Container image pull behavior

By default the ECS agent always pulls the Docker image from its remote registry when starting a task. If you are using a well designed image tagging scheme such as a new image tag for each release of your application this behavior is unnecessary. The default behavior only benefits you if you are doing something like overwriting your latest image tag with new content for each application release. Since using the latest tag is an anti-pattern anyway, you are likely using a unique image tag for each application release and can modify your image pull behavior.

Default setting (ECS agent setting):


Recommended setting (ECS agent setting):

ECS_IMAGE_PULL_BEHAVIOR: once or alternatively prefer-cached

This causes ECS to use a preexisting, downloaded image in disk cache on the EC2 host instead of downloading from the remote registry. This can save task startup time, particularly for larger Docker images that may take 10-20 seconds to pull over the network.


Deploy “steps”

One important optimization to consider is how many steps the container orchestrator must go through in order to fully roll out a service update. One of the goals of a good container orchestrator is to maintain 100% uptime when rolling out a new version of your application. Imagine if the orchestrator did a two step process:

  1. Stop the old application containers
  2. Start new application containers

In this case there would be a brief window between step 1 and step 2 where there were no application containers and a user of the system would experience an error.

Instead the orchestrator ideally does the following process:

  1. Start new appliation containers alongside the old application containers
  2. Ensure that the new application containers are healthy
  3. Stop old containers

Depending on your deployment configuration and the amount of free, unreserved space in your cluster it may take multiple rounds of this to complete replace all old tasks with new tasks. For example:

Default settings (ECS Service Deployment setting):

  • minimumHealthyPercent: 100%
  • maximumPercent: 200%

Imagine a service that has 6 orange tasks, deployed in a cluster that only has room for 8 tasks total. Additionally the deployment settings don’t allow the deployment to go below 100% of the 6 desired tasks:

  1. The goal is to replace this orange deployment with a blue deployment instead.
  2. Because of the settings the scheduler can’t stop any existing tasks because that would go below 6 tasks so it starts two extra blue tasks.
  3. Now the scheduler is able to stop two of the old orange tasks, but only two tasks because the service can’t go below 6 tasks.
  4. ECS still needs to replace 4 of those old orange tasks with blue tasks, but the only action it can take at this time is to launch two new blue tasks.
  5. Once those new blue tasks are up and healthy it can stop two of the old orange tasks.
  6. Once again the only available action is to launch two more blue tasks.
  7. Finally the scheduler is able to stop the remaining two orange tasks, leaving 6 blue tasks.

The rolling deployment took 6 mutating steps to complete, and each time it launched a new task it had to wait for the new task to be come healthy (potentially 2.5 mins with the default settings). And each time it had to stop an old task it had to wait for the load balancer to drain connections (potentially up to 5 minutes with the default settings). And perhaps the application was not behaving properly with SIGTERM so that was an extra 30 seconds each time a container needed to be stopped. It’s easy to see how this simple rolling deploy could end up taking 30+ minutes to complete without finetuning the settings.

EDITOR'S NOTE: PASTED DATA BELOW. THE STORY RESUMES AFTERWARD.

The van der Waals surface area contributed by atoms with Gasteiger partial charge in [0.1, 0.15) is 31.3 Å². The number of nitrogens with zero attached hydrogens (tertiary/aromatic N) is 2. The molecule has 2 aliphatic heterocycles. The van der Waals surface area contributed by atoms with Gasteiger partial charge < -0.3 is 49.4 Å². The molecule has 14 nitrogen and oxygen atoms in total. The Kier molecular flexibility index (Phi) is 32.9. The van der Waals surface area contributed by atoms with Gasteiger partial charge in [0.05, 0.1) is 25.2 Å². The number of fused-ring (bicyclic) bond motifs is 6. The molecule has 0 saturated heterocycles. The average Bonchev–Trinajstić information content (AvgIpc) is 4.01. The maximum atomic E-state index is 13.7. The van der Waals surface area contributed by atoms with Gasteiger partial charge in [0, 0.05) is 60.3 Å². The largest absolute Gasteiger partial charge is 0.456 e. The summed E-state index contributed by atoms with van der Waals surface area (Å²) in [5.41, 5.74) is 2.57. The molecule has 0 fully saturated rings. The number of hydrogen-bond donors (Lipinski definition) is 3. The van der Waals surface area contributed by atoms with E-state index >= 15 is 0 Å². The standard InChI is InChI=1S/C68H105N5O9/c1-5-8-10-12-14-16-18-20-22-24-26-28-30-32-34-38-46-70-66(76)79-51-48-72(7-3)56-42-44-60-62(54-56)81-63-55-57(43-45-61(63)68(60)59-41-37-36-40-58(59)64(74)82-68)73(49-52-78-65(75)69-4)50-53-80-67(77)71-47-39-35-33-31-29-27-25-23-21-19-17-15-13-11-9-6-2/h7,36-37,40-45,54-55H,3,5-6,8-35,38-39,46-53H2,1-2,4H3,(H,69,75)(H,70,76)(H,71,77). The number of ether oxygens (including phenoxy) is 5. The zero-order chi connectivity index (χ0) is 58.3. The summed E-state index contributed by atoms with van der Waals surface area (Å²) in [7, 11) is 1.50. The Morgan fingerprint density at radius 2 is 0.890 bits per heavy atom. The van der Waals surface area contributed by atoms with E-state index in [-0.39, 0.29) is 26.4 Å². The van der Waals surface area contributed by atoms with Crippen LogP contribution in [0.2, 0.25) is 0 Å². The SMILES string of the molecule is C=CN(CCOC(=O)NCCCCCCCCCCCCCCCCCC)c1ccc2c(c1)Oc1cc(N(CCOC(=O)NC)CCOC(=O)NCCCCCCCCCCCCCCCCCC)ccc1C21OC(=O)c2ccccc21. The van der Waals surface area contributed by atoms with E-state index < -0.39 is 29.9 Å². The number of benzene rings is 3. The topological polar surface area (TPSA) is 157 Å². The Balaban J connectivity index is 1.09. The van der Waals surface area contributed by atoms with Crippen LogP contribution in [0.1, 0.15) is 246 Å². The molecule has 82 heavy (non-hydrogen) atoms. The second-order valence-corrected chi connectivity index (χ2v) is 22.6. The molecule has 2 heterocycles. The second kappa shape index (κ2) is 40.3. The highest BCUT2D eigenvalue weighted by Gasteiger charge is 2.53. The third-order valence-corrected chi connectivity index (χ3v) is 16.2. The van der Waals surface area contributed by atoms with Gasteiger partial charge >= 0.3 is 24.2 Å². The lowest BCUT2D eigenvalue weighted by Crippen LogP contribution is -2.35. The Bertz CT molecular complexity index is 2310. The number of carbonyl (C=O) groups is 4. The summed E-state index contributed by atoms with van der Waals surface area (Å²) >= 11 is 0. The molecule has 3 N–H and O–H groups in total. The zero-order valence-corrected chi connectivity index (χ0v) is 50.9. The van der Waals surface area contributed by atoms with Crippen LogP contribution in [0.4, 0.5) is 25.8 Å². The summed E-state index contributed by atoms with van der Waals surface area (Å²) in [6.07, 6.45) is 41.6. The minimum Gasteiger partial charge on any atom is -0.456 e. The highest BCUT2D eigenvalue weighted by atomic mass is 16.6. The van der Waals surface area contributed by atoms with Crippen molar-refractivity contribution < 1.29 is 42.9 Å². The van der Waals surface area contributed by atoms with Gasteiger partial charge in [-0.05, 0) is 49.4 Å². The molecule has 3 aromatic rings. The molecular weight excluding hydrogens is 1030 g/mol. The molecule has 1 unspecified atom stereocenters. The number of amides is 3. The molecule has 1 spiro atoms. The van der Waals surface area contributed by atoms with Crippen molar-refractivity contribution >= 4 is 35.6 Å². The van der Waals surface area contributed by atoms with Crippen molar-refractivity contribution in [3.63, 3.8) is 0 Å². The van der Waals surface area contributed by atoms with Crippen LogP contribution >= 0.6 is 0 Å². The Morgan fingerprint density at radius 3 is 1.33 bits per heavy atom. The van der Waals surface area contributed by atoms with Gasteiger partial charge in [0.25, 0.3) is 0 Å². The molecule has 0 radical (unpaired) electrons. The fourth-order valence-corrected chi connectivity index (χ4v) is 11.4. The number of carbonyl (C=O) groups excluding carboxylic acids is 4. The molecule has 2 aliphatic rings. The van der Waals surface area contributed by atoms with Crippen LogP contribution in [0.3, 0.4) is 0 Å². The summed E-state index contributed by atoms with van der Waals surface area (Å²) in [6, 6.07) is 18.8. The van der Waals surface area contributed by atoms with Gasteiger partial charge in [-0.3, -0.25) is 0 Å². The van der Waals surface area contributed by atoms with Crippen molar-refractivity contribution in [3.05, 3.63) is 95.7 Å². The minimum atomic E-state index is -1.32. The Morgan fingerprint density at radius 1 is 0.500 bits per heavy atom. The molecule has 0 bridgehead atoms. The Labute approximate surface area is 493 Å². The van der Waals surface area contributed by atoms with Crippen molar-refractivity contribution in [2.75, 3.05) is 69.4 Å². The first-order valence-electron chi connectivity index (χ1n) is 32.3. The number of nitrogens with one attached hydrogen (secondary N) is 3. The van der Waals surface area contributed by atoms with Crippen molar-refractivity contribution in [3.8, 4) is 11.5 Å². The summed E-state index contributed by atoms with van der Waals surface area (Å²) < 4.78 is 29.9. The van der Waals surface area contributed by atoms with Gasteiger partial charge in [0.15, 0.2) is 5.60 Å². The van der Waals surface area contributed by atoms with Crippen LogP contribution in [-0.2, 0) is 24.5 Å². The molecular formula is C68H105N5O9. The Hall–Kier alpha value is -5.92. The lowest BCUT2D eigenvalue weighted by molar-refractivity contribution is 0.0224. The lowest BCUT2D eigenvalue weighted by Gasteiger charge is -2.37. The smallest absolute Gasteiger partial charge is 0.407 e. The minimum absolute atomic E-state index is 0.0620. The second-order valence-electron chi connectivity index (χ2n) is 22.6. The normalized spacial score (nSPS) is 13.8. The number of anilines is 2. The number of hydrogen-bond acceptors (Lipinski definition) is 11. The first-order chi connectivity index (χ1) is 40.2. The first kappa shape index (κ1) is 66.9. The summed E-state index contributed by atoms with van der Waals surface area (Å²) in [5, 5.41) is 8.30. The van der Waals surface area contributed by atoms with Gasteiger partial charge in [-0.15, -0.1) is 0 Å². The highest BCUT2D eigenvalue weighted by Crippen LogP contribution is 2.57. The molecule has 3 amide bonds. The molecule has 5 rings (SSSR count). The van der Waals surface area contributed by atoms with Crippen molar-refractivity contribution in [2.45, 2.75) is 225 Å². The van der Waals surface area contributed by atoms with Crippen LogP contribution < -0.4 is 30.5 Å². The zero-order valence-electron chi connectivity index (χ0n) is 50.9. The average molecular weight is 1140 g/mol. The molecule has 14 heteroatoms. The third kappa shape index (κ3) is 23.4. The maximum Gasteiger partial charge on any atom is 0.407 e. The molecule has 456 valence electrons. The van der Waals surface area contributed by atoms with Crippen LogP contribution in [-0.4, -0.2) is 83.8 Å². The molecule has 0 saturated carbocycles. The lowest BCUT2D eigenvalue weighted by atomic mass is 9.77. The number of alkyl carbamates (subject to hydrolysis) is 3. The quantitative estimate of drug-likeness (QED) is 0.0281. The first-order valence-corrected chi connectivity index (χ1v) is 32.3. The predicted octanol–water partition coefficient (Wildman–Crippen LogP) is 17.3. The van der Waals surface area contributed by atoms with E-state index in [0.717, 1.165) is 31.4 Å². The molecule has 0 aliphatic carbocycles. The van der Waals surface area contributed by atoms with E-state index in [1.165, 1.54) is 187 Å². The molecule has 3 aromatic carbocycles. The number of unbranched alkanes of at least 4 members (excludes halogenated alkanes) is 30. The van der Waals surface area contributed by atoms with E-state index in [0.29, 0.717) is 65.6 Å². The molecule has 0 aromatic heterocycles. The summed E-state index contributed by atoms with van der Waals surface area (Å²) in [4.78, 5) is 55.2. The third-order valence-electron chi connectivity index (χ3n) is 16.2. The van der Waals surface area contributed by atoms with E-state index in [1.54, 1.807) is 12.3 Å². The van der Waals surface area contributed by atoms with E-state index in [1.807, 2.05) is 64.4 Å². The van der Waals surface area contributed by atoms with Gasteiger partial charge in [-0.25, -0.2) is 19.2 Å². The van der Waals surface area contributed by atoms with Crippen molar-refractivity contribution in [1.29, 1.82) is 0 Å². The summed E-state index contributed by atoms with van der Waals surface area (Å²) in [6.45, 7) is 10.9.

Now let’s modify the minimumHealthPercent to 50%, which allows up to 50% of the running tasks to be stopped before there are new replacement tasks running:

  1. The goal is to replace this orange deployment with a blue deployment instead.
  2. Because of the settings the scheduler can stop 50% of the old orange tasks, opening three empty slots.
  3. Now the scheduler can launch 5 new blue tasks.
  4. ECS still needs to replace the remaining three old orange tasks with blue tasks so it can stop all three at once.
  5. Finally it can launch a blue task to get back to 6 blue tasks.

This time the deployment job was finished in 4 steps instead of 6.

Imagine adding a little bit more free space to the cluster, so that it can instead run 10 tasks at once:

  1. The goal is to replace this orange deployment with a blue deployment instead.
  2. Because of the settings the scheduler can stop 50% of the old orange tasks, opening three empty slots.
  3. Now the scheduler can launch all 6 new blue tasks.
  4. Last but not least scheduler shuts down the old orange tasks.

The deployment job was finished in 3 steps.

If your tasks spend a fair amount of time idle, and you aren’t hitting high utilization then you might be able to significantly speed up your deployments using the following settings to allow ECS to stop running tasks before starting replacements.

Recommended setting (ECS Service Deployment setting):

  • minimumHealthyPercent: 50%
  • maximumPercent: 200%

Of course if your services are heavily utilized you would want to keep the default setting of minimumHealthyPercent = 100 because otherwise you might impact availability or latency in the period before the new application tasks come online.

In this case if you are forced to keep the minimum healthy percentage at 100% you should consider running your EC2 clusters with more empty room for starting replacement tasks in parallel with old tasks, in order to reduce the number of steps that a rolling deployment takes.



Hopefully these tips and tricks help you to have faster rolling deployments in Amazon ECS. With a few easy configuration changes you can speed things up dramatically.

You can download the source files for the diagrams in this article here: